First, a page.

Mitochondrial disorders are one of the most difficult set of diseases to cure according to doctors. But researchers at the Children’s Hospital of Philadelphia have revealed positive results of a human drug tested on mice that may have the potential of curing adults and children suffering from mitochondrial diseases.
Mitochondria are one of the most important parts of any living cell. It is the tiny structure that acts as a powerhouse for any animal or human cell. If therefore there is mitochondrial failure it may impair the functioning of many organs and organ systems of the body.
Although mitochondrial disorders are very rare, there are hundreds of diseases that may occur due to mitochondria failure simply because each living cell possesses these powerhouses. In broader sense therefore 1 in every 5,000 people or more may be suffering from a disease that has risen because of mitochondrial failure. Conditions like diabetes, epilepsy, Alzheimer’s disease and Parkinson’s disease are also the result of malfunctioning mitochondria.
Study leader Marni J. Falk, M.D., who cares for children in the Mitochondrial-Genetics Disease Clinic at The Children’s Hospital said, “There are no effective cures for mitochondrial diseases, even in animals so these striking results in mice may suggest a novel therapy of direct relevance for humans.”
Dr. Falk and his team studied an inherited genetic deficiency that prevents the formation of coenzyme Q in humans. This coenzyme is an important antioxidant and component of the energy-generating respiratory chain. In humans and in mice the deficiency resulted in kidney failure. Currently, the cure for this deficiency is to give an oral supplement of coenzyme Q10 but it is ineffective.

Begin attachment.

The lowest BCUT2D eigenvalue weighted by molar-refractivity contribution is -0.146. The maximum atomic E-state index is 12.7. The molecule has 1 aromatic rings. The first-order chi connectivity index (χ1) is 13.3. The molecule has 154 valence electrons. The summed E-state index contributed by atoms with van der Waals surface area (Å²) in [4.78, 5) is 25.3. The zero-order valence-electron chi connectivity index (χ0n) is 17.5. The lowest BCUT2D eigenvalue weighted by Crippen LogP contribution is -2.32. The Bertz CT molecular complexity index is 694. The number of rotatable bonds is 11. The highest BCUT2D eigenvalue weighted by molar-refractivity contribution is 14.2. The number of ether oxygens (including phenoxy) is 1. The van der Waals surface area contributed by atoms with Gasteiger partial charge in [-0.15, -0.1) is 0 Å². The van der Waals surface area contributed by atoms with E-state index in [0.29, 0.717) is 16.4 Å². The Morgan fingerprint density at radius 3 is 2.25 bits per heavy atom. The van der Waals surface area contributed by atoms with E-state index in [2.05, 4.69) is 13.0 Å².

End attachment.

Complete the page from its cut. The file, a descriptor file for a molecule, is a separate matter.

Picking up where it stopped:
The researchers fed the mutant mice probucol, an oral drug formerly used to treat people with high cholesterol which not only prevented the mice from kidney diseases but also reversed the condition in mice that had already developed it.
“This drug showed remarkable benefits in the mice, especially when compared to directly feeding the mice supplements of the missing co-factor—coenzyme Q10,” said Falk. “If this approach can be safely translated to humans, we may have a more effective treatment for mitochondrial disease than anything currently being used.”
Dr. Falk also said that while the coenzyme Q deficiency was rare in humans this research shows how other inherited mitochondrial disease can also be treated in similar fashion which are called respiratory chain (RC) defects.
“If using probucol or a similar drug can benefit patients with defects in the respiratory chain, this could be a significant advance in treating mitochondrial diseases,” said Falk
She stressed that the minimum this study did was to increase the understanding of mitochondrial diseases.
The study was supported by the National Institutes of Health and done in collaboration with The Children’s Hospital of Philadelphia, the University of Pennsylvania School of Medicine, and the University of California Los Angeles.
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